OCR Interpretation


The Oglala light. [volume] ([Pine Ridge, S.D.]) 190?-19??, February 01, 1918, Image 13

Image and text provided by South Dakota State Historical Society – State Archives

Persistent link: https://chroniclingamerica.loc.gov/lccn/2017270500/1918-02-01/ed-1/seq-13/

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POINTING
Purchasing Power of Money in
War Time.
[Treasury Department, Bureau Publicity, War Saving.]
OUT that never before in history has an understand
ing of the simple principle of economics been so sorely needed,
a committee of eminent economists engaged in the study of the pur
chasing power of money in war time, issued to-dayits first public
statement.
After exhausive investigation this committee has reached its con
clusion unanimously. It would impress upon us the imperative need
of a reduction of consumption and an increase of production, of the
repression of nonessentials, and of promotion of organization and
redirection of industry.
"In meeting the great national readjustment to war conditions,"
the committee says, "we must not let our 'business-as-usual' impulses
prevent the needed saving and shifting of industry, lest we pay a
terrific penalty in higher cost of living and national inefficiency."
The committee finds the public contused and vacillating between
two economic philosophies—the simple, direct, old-fashioned, correct
philosophy of saving and working and the fellacious philosophy, best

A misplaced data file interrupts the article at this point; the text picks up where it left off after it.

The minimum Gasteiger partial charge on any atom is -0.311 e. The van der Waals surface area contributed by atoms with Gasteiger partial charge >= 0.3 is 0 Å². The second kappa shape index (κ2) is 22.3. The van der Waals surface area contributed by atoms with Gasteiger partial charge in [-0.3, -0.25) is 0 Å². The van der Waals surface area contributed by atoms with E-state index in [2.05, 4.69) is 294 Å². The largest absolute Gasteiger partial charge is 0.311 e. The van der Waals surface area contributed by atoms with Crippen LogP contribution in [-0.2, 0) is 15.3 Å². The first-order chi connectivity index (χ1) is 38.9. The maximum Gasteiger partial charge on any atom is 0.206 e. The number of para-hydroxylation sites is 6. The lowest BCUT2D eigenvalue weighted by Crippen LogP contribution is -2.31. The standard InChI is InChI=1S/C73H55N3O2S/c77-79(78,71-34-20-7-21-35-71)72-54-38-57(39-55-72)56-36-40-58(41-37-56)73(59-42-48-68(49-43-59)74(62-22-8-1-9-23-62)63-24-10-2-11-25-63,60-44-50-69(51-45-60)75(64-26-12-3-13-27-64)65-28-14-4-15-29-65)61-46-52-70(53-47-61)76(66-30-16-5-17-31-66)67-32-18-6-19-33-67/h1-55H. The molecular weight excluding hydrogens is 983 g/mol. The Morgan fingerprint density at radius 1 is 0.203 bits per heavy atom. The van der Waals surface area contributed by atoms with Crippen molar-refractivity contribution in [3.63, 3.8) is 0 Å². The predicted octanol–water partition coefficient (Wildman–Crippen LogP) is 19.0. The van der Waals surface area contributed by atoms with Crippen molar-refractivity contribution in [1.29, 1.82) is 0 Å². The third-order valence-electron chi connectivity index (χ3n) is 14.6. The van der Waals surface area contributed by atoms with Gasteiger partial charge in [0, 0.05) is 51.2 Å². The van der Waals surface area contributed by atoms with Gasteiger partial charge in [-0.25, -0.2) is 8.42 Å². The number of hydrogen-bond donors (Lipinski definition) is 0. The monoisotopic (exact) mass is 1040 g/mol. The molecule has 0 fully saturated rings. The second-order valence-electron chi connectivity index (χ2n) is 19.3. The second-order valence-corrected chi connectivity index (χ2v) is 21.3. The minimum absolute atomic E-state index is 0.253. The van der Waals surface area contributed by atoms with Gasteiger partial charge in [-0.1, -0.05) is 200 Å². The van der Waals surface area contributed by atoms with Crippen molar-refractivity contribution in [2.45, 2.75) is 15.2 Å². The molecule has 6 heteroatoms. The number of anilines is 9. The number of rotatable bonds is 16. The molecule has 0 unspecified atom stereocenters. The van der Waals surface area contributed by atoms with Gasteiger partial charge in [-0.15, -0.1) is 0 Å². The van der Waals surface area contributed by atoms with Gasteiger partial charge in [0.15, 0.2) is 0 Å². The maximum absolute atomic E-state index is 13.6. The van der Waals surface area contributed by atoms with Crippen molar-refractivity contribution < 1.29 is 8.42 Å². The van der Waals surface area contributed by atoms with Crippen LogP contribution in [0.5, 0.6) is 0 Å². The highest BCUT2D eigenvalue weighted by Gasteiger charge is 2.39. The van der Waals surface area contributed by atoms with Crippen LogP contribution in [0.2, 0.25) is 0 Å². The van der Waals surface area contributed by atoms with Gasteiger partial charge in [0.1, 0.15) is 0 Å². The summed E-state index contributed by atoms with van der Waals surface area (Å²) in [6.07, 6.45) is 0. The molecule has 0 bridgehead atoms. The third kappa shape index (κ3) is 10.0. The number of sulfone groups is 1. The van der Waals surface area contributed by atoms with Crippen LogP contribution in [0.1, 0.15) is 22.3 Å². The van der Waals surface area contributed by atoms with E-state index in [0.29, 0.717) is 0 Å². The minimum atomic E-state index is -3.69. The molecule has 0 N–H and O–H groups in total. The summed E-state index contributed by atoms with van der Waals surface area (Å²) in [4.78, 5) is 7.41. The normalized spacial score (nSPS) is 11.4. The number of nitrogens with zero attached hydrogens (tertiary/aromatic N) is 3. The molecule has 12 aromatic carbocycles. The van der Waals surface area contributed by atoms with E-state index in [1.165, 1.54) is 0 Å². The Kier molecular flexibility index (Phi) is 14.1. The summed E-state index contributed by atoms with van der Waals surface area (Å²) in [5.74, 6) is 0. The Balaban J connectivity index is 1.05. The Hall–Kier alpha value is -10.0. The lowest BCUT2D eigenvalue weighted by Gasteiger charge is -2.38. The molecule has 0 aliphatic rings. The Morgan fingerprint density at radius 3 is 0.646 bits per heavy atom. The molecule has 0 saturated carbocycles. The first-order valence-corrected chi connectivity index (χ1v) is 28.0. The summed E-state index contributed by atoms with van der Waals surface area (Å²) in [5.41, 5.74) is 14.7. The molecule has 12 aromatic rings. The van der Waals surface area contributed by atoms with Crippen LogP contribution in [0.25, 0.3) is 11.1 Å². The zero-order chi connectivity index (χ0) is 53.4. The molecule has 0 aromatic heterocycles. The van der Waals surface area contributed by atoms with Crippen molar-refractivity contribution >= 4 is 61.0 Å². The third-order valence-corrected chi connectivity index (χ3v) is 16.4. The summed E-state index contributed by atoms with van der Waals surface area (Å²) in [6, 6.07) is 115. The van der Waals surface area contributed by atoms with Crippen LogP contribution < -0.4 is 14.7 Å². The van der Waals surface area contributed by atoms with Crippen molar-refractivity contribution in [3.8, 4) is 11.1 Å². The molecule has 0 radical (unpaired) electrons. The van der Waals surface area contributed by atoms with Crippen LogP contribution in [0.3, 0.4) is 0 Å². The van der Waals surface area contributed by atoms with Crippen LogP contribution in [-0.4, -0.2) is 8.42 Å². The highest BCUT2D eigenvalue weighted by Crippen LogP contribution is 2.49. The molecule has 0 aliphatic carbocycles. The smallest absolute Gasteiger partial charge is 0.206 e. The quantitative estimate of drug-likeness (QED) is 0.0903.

epitomized as "business as usual." "One of our greatest perils is
further credit expansion," the committee says, and this peril comes
largely from our lending by borrowing." The committee points out
the right way and the wrong way to lend money to our country.
"The right way," it says, "is the frank and honest way of saving up
the money by spending less or earning more the wrong way is the
cheap and easy, although ultimately costly and painful way, of
lending the Government what we borrow at the bank."
"By giving up nonessentials to buy Government securities," the
committee further says," we allow the Government to buy war es
sentials and at the same time release productive energy from the
making of nonessentials for us to the making of essentials for the Gov
ernment."
"But," it goes on to say, "if we won't make the needed sacrifice
and perhaps delude ourselves into believing that we do not have to
do so, or even that we ought not to do so, that, on principle, we
favor "business as usual" for ourselves while expecting business
11.

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